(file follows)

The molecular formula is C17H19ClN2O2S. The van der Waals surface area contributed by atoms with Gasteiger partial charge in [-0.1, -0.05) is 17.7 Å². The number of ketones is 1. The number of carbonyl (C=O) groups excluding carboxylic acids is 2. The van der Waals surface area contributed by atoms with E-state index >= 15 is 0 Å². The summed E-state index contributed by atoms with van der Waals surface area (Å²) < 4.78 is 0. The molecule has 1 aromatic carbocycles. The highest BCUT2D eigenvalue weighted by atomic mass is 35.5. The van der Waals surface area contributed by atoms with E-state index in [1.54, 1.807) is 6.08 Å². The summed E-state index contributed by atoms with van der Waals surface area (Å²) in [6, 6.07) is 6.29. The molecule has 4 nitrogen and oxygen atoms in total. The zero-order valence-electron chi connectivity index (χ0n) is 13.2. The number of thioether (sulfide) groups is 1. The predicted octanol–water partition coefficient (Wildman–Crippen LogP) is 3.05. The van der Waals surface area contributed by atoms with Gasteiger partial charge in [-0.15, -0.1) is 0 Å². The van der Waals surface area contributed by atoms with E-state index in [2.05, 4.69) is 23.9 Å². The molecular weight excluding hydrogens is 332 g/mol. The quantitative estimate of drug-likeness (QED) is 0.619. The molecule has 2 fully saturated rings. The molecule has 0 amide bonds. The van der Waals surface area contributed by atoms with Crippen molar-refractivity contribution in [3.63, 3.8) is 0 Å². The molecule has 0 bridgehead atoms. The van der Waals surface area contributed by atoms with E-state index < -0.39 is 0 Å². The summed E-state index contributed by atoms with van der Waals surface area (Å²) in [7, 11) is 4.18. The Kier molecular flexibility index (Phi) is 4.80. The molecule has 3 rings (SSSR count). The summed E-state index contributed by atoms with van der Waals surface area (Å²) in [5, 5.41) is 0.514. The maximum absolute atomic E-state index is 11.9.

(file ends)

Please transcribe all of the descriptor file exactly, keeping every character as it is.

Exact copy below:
The molecular formula is C17H19ClN2O2S. The van der Waals surface area contributed by atoms with Gasteiger partial charge in [-0.1, -0.05) is 17.7 Å². The number of ketones is 1. The number of carbonyl (C=O) groups excluding carboxylic acids is 2. The van der Waals surface area contributed by atoms with E-state index >= 15 is 0 Å². The summed E-state index contributed by atoms with van der Waals surface area (Å²) < 4.78 is 0. The molecule has 1 aromatic carbocycles. The highest BCUT2D eigenvalue weighted by atomic mass is 35.5. The van der Waals surface area contributed by atoms with E-state index in [1.54, 1.807) is 6.08 Å². The summed E-state index contributed by atoms with van der Waals surface area (Å²) in [6, 6.07) is 6.29. The molecule has 4 nitrogen and oxygen atoms in total. The zero-order valence-electron chi connectivity index (χ0n) is 13.2. The number of thioether (sulfide) groups is 1. The predicted octanol–water partition coefficient (Wildman–Crippen LogP) is 3.05. The van der Waals surface area contributed by atoms with Gasteiger partial charge in [-0.15, -0.1) is 0 Å². The van der Waals surface area contributed by atoms with E-state index in [2.05, 4.69) is 23.9 Å². The molecular weight excluding hydrogens is 332 g/mol. The quantitative estimate of drug-likeness (QED) is 0.619. The molecule has 2 fully saturated rings. The molecule has 0 amide bonds. The van der Waals surface area contributed by atoms with Crippen molar-refractivity contribution in [3.63, 3.8) is 0 Å². The molecule has 0 bridgehead atoms. The van der Waals surface area contributed by atoms with E-state index < -0.39 is 0 Å². The summed E-state index contributed by atoms with van der Waals surface area (Å²) in [7, 11) is 4.18. The Kier molecular flexibility index (Phi) is 4.80. The molecule has 3 rings (SSSR count). The summed E-state index contributed by atoms with van der Waals surface area (Å²) in [5, 5.41) is 0.514. The maximum absolute atomic E-state index is 11.9.